The oldest living animal species on Earth cannot be known for sure, because not every animal species or fossil has yet been discovered, but the current best guess is the horseshoe crab, which has remained pretty much unchanged since the Ordovician period, 445 million years ago. To put this in perspective, multicellular animals only appear in the fossil record about 600 million years ago, and the typical duration of an animal species is just a few million years. For instance, Tyrannosaurus rex lived for only about three million years. In contrast, the horseshoe crab has existed for about 74% of the time that animals in general have, and was one of the few animals to survive the mass extinction of the Ordovician period.
The Horseshoe Crab
Due to its status as one of the oldest living animals, the horseshoe crab, which is actually more closely related to spiders, ticks, and scorpions than crabs, has been dubbed a living fossil. Horseshoe crabs are thought to descend from eurypterids, also known as sea scorpions, which are even older, but extinct, living as far back as 510 million years ago. As far as we know, no animals from the Cambrian (542 - 488 million years ago) or Ediacaran (635 - 542 million years ago) periods are alive today, although there are numerous fossils showing they did exist in the past.
The horseshoe crab is notable for its simple but effective immune system. When invaded by a foreign organism, such as bacteria, the blood in the local area of the invasion immediately clots into a gel-like substance. This substance, called limulus amebocyte lysate, has been used in modern medicine to test for the presence of bacteria on a surface, exceeding the capabilities of purely artificial detectors. When bacteria is present, it immediately clots. This excellent immune system has surely contributed to the horseshoe crab becoming the oldest living animal.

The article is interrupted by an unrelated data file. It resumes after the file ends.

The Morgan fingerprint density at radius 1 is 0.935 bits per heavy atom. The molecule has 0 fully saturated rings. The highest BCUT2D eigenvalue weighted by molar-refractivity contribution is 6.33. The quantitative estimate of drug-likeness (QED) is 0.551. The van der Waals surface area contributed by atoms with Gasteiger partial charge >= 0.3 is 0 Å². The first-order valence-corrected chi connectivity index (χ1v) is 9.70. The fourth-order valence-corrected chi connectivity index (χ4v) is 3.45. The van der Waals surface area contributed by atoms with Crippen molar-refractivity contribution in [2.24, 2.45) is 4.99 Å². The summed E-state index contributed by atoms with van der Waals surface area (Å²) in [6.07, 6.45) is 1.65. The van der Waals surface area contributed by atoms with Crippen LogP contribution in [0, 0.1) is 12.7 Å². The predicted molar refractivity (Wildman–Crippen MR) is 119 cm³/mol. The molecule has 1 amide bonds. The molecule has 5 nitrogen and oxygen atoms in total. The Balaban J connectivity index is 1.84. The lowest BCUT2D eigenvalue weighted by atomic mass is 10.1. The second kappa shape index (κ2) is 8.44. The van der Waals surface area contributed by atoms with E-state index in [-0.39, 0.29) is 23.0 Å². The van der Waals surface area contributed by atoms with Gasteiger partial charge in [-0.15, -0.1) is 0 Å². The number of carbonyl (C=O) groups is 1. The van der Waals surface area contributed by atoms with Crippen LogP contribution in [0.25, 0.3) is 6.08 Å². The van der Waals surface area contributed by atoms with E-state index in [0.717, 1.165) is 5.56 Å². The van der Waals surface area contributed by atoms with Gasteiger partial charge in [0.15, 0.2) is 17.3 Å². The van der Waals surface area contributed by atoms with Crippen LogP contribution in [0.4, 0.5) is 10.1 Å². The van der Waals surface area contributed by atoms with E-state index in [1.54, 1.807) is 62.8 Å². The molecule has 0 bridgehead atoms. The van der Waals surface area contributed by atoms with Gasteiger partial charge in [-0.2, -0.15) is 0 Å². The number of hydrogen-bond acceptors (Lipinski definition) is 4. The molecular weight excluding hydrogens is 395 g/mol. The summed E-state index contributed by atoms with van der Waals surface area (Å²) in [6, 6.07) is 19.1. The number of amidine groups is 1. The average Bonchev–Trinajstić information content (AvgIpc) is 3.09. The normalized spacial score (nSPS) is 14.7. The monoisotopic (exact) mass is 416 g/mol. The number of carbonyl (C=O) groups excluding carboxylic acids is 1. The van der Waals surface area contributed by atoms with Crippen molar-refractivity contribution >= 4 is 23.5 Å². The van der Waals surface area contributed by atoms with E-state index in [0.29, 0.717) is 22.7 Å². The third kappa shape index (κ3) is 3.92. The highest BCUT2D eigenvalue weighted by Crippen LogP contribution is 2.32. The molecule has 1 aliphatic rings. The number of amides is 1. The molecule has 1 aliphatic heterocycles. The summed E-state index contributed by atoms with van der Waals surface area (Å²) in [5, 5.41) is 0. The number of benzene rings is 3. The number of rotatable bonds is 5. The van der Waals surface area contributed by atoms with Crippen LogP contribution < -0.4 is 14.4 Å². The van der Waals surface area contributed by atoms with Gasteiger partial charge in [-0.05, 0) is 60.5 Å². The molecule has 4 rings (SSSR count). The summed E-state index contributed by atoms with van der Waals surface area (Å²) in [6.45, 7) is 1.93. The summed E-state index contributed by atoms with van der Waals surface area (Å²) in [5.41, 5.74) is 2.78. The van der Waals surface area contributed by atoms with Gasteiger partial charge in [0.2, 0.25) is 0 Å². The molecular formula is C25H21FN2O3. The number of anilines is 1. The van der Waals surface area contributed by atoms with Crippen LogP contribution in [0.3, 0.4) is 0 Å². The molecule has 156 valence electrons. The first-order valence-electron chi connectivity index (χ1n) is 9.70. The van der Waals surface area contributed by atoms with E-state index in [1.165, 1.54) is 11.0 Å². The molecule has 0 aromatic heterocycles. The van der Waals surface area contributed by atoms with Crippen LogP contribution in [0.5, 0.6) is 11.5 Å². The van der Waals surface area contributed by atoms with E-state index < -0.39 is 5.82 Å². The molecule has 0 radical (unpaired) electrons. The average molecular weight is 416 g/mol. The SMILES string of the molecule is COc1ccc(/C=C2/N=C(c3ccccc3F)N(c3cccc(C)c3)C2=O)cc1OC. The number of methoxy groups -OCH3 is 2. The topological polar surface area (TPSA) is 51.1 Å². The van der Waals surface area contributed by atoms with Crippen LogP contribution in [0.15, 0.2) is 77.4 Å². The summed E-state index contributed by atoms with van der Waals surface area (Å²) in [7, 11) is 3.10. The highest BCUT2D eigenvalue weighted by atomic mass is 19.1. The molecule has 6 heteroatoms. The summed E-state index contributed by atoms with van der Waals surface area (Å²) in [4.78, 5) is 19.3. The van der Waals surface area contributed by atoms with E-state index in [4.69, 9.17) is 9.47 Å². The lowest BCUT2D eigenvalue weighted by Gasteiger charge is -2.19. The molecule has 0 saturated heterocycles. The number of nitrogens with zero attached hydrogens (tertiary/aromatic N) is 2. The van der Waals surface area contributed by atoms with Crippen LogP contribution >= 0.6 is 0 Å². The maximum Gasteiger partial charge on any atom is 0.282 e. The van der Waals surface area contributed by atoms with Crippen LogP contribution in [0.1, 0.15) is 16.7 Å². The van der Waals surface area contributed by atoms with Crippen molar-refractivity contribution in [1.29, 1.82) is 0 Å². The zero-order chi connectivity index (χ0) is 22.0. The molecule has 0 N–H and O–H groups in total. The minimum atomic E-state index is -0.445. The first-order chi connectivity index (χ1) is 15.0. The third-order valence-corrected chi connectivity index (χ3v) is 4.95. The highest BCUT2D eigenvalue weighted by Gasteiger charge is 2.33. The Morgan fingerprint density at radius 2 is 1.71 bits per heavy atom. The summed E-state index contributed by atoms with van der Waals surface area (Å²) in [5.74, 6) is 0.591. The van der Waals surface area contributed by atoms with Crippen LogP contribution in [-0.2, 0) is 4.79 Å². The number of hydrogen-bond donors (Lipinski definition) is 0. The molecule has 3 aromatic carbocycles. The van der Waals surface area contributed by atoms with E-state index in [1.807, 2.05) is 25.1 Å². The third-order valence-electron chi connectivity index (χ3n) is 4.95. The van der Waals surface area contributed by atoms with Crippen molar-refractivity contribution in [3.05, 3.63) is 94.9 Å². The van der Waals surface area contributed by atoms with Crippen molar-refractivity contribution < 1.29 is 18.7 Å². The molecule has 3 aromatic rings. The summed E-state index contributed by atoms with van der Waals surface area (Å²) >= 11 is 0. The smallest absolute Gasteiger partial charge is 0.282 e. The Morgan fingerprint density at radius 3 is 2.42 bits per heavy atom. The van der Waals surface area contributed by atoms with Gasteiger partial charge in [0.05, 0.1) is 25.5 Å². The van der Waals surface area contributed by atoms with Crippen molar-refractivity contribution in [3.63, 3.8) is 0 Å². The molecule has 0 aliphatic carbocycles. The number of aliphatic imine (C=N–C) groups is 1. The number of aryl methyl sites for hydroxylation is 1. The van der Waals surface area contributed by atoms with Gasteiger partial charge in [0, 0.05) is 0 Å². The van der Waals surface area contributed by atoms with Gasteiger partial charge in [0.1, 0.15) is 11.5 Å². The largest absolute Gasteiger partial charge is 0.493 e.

Surviving Species of the Ordovician Period
Along with the horseshoe crab, several other species have survived since the Ordovician period such as brachiopods, bryozoa, and crinoids. All of these organisms live in the water and all have evolved and adapted in order to survive the changes of earth's climates, making them some of the oldest species on earth. Perhaps these water-dwelling species are not as well-known as the horsehoe crab because of their small size and strange appearances; not only are the difficult to spot, but they are not as recognizable to the general population as a type of crab.
Other Ancient Animal Species
There have been groups of bacteria, such as cyanobacteria, that have been around for not only hundreds of millions of years, but actually several billion — far exceeding the age of the oldest living animal — but bacteria are not animals. The oldest living plant is thought to be gingko biloba, with fossils found dated around 270 million years ago. The long duration of this plant species is thought to be due to a combination of insect-resistant wood and the ability to form aerial roots and sprouts. A fish, the coelacanth, is a runner-up for the oldest living animal, appearing in the fossil record about 410 million years ago.